VON DER TANN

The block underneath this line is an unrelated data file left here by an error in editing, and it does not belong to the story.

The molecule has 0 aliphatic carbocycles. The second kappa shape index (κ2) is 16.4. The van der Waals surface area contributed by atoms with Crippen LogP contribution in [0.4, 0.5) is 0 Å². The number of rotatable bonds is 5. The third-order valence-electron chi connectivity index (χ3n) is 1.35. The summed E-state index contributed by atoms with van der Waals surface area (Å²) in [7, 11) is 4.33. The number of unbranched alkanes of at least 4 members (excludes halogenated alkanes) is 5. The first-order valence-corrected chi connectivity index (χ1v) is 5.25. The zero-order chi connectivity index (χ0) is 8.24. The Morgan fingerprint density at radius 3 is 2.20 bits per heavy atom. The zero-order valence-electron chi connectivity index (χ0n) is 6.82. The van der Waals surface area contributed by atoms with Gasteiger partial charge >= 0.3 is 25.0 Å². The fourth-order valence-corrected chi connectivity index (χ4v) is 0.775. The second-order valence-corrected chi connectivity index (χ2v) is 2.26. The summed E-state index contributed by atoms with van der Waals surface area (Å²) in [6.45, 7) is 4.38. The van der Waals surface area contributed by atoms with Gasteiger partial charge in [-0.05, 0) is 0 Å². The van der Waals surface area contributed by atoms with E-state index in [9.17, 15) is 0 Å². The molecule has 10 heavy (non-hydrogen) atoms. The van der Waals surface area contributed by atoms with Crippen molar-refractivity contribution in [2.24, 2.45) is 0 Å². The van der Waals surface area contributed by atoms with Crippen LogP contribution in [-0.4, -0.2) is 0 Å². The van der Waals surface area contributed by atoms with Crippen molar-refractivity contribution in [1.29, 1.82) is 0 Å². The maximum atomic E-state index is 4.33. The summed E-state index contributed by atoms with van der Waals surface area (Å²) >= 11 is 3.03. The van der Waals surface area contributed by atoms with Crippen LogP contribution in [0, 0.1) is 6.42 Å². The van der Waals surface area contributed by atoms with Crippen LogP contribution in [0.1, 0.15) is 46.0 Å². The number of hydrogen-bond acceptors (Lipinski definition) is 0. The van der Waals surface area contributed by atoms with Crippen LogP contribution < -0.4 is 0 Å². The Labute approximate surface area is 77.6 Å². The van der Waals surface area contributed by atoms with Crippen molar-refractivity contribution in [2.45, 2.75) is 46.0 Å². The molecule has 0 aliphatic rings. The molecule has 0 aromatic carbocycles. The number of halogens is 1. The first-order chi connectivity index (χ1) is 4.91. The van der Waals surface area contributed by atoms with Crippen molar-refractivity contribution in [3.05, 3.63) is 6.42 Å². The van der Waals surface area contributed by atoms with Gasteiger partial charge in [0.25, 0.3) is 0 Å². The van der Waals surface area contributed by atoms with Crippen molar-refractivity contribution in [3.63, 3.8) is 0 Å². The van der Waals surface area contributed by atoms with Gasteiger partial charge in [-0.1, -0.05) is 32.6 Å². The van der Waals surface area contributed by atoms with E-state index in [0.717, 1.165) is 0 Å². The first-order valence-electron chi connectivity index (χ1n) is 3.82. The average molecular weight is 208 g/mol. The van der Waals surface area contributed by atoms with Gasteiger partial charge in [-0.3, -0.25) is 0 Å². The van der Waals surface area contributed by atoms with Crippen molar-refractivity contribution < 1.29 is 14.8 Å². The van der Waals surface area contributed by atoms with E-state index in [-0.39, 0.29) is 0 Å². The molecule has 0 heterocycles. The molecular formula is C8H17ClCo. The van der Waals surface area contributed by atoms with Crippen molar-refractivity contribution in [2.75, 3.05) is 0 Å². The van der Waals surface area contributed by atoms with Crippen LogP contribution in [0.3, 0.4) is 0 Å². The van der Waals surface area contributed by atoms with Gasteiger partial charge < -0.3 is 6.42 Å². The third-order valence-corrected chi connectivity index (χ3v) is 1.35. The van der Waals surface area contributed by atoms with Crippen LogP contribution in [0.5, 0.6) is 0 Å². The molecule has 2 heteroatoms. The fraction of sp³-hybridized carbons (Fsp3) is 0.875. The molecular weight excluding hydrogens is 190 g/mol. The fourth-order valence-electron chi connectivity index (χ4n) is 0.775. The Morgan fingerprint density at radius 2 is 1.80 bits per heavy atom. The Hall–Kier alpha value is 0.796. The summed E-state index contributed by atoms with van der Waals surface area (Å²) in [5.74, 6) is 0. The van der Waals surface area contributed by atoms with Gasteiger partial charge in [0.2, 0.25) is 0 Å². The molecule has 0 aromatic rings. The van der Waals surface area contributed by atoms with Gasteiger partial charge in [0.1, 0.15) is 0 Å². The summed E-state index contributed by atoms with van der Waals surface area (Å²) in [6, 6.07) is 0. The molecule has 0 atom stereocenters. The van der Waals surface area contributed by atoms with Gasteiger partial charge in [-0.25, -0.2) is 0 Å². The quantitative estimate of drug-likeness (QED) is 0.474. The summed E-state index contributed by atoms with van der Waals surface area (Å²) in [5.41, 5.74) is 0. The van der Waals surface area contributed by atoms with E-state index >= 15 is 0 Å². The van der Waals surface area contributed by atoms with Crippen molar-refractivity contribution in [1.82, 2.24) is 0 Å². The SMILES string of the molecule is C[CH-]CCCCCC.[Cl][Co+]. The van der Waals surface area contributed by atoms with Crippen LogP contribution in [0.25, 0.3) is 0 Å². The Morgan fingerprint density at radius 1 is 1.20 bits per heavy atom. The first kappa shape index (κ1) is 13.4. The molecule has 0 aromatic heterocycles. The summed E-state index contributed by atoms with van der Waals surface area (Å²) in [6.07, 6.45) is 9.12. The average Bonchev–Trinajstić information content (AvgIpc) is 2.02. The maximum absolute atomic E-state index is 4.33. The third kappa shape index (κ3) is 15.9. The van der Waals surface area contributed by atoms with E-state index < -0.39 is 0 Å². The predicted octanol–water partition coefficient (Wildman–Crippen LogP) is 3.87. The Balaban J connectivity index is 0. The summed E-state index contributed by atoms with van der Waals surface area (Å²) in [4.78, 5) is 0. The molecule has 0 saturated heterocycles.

In September 1910, the first of a series of powerful German battlecruisers entered into service, which would jeopardize the supremacy of the British fleet in the years to come. It was the SMS Von der Tann, a 21,000 tons battlecruiser armed with eight 280mm guns and 27 knot top speed. This ship became an experimental vessel used as a base for the following battlecruisers of the Kaiserliche Marine. The German Navy needed to counteract the new British Indefatigable class battlecruisers, so protection was a very careful aspect of the design. Von der Tann was provided with a 250mm armoured belt, turrets with armoured plates of 230mm, a coning tower with 250mm thick armour and 180mm thick antisubmarine bulkheads. The active life of Von der Tann was really brilliant, participating in almost all the important actions of WWI. Of course it was in Jutland, where she sank the British Indefatigable battlecruiser, (against which she was created), and although it suffered major breakdowns, she continued fighting until the end of the action. Sadly, her fate was the same as that of many ships of the German High Seas Fleet. She was interned at Scapa Flow after the Armistice, where she was sunk by her crew on June 21, 1919.
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